Paris. Just about everyone has a figment of what the capital of France is about, even if they’ve never set foot into the city. Naturally, the most probable image would be the well-known splendour of the Eiffel Tower, the enigmatic Mona Lisa or cobbled streets of Montmartre.
I’ve always been the kind of traveller that enjoys soaking in the city like a local, as opposed to hopping on a guided open-top tour bus where commentaries come in 12 languages. I’d rather prance about lost amidst a sea of people who might as well be speaking gibberish, chance upon that quaint corner café and be forced to order a pain au chocolat because that’s the only French I speak and suddenly discover that the flagship Chanel store on Rue Cambon is on the parallel street.
Which then brings me to a bugbear when I travel – accommodation. Half the fun of travelling around like a local is returning to a house which feels like a home, and not sticking myself in a cramped hotel room. Don’t get me wrong, I have nothing against hotels. In fact, sometimes it’s nice to have your bed made, complimentary toiletries and towels and a buffet breakfast once you walk out your door. But other times (especially in most European cities), I’d rather have the option of lounging around a fully-furnished apartment with kitchen facilities and a well-stocked bookshelf. What’s more, these apartments are usually heaps more affordable than a hotel.
I’m talking about short-term home rentals. If booking a service apartment or hotel room through a third-party website such as Hotels.com or Asiarooms.com is your idea of an adventure, it’s time you move on to 21st Century living, because you aren’t your grandmother’s legacy (not in this case, anyway). Short-term home rentals, already popular in North America and Europe, is now emerging as a viable accommodation choice in Asia with the introduction of Roomorama.
Roomorama is the brainchild of Jia En Teo and Fedrico Folcia, who discovered as young executives working in New York City that they could subsidise their travels by renting out their apartment to like-minded travellers who wanted to experience a destination like a local. Moving from North America and Europe to Asia was the obvious next step for them, seeing that Asia is currently the fastest growing region in the world.
“We chose to open our Asian headquarters in Singapore as the region is only just beginning to catch onto short-term rentals as a travel concept and we knew Roomorama would emerge as the leader in a relatively untapped market,” says Singaporean-born Jia.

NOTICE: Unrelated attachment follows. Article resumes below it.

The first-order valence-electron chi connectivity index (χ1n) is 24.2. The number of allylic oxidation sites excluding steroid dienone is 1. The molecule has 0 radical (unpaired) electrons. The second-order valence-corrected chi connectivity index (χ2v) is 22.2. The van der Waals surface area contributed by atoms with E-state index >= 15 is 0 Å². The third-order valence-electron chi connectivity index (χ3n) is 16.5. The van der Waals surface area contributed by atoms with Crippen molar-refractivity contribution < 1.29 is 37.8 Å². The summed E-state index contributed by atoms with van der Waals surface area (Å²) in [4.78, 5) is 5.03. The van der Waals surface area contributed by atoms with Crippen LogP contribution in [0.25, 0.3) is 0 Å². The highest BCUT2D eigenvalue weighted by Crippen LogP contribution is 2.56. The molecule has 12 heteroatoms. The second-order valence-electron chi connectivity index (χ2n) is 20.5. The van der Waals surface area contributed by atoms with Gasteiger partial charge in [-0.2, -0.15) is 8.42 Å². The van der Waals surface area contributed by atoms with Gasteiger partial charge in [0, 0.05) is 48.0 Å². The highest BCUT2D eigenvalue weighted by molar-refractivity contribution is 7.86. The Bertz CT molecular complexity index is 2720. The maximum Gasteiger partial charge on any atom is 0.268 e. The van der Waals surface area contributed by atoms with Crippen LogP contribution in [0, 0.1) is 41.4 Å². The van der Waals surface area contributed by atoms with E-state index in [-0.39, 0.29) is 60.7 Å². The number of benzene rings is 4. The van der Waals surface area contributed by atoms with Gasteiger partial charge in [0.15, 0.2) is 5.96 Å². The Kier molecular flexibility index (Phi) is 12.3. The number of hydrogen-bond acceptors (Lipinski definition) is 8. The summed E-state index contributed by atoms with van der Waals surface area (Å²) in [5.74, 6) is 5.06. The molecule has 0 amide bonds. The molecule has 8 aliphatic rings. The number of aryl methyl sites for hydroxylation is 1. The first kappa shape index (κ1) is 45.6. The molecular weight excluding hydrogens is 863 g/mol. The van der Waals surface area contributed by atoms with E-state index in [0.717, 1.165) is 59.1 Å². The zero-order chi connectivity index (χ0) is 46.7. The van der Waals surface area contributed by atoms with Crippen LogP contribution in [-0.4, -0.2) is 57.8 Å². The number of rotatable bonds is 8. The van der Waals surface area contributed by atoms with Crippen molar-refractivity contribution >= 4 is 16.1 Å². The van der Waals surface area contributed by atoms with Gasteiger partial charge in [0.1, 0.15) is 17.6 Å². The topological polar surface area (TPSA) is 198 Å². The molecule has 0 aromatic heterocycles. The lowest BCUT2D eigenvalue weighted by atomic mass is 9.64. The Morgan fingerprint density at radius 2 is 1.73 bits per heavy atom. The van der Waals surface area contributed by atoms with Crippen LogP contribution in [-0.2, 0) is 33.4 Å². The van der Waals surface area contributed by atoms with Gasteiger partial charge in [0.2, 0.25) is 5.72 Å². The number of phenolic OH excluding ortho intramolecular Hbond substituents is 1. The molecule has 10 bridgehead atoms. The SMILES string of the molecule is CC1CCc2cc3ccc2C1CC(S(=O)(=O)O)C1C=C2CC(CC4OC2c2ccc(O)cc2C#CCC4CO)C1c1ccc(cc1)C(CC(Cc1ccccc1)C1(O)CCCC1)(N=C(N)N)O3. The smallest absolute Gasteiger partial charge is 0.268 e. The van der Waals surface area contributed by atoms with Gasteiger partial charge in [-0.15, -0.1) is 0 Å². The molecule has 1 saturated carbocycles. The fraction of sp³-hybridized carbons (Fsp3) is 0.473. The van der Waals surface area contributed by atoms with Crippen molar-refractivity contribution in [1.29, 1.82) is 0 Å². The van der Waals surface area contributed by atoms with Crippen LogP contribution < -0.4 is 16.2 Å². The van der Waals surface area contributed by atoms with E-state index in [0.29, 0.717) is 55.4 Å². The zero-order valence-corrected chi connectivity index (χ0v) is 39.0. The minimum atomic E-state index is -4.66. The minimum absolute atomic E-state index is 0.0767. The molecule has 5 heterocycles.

If you’re the type who prefers globe-trotting with a specific purpose, Roomorama has also introduced a new navigation feature to search travel destinations by themes. There are currently 10 different categories – Spiritual, Mountain Climbers, Adventure, Countryside, Lakes & Rivers, History Buff, Wine Country, Romantic, Urbanite, Sea Lovers and Events. This function takes you out of the typical mindset that only Paris and Venice are cities of love, and also brings you closer to particular events that you might want to attend. If you’re looking for a balcony view or a certain strip of skyline, the theme function has that all sorted as well.
It doesn’t take a genius to figure out the Roomorama concept. Head onto the roomorama.com, select your city of choice, key in your dates and the number of people and choose from the available listings as to what fits you best. After confirming your booking, you’ll be sent an email with your payment code which you’ll have to take down and give to the owner of the apartment you’ll be renting from upon arrival. It’s best to get in touch with the owner (an email address will be given) before you arrive to figure how to get the keys from them and how best to pass them the cash security deposit which will be returned to you when you leave – given that nothing from the house is stolen or left in shards.
I booked a lovely duplex apartment in between Bastille and Marais, home to rows of great cafes, arty shops and a small Jewish district where snaking queues form for streetside falafels and kebabs. It’s also a 20-minute walk to the Louvre, Notre Dame Cathedral and Rue de Rivoli, where all the main Paris attractions are. My host, Florence, gave excellent instructions on how to get from the airport to her place, and she was waiting for me in the apartment upon arrival.
Imagine French windows in a duplex with streams of sunlight flooding in and bathing the entire place in a warm glow, bookshelves overstuffed with travel guides, maps of Paris and material to keep anyone occupied for months, a fridge filled with basics such as butter, cheeses and orange juice (which Florence included complimentary in the stay), a spacious living room with a flat-screen television and DVD player and a cosy, heated bedroom on the second floor. I almost wanted to ask if she was selling her house.
Of course, it does vary from host to host, but I suggest you search for those that have the “Certified Host” stamp on it if you’re concerned. Your host can also help with any restaurant reservations or insider tips on the city you’re at, and in this case, you’ll know that their recommendations are genuine and not commissioned-based.
I wouldn’t have it any other way. After trawling through the streets in the day, there’s nothing quite like returning to your own home, a space infinitely bigger than a hotel room. Opening up an actual-sized refrigerator (you derive no satisfaction out of mini-bars) for a glass of wine and grapes before sinking into the couch to channel-surf or with a good book in hand is the perfect way to end the day in a foreign country. It brings comforts of home to places you never would have imagined experiencing it.
And without footsteps banging along the corridor at the break of dawn and cleaners knocking on your door at 10am, tomorrow begins whenever you feel like it.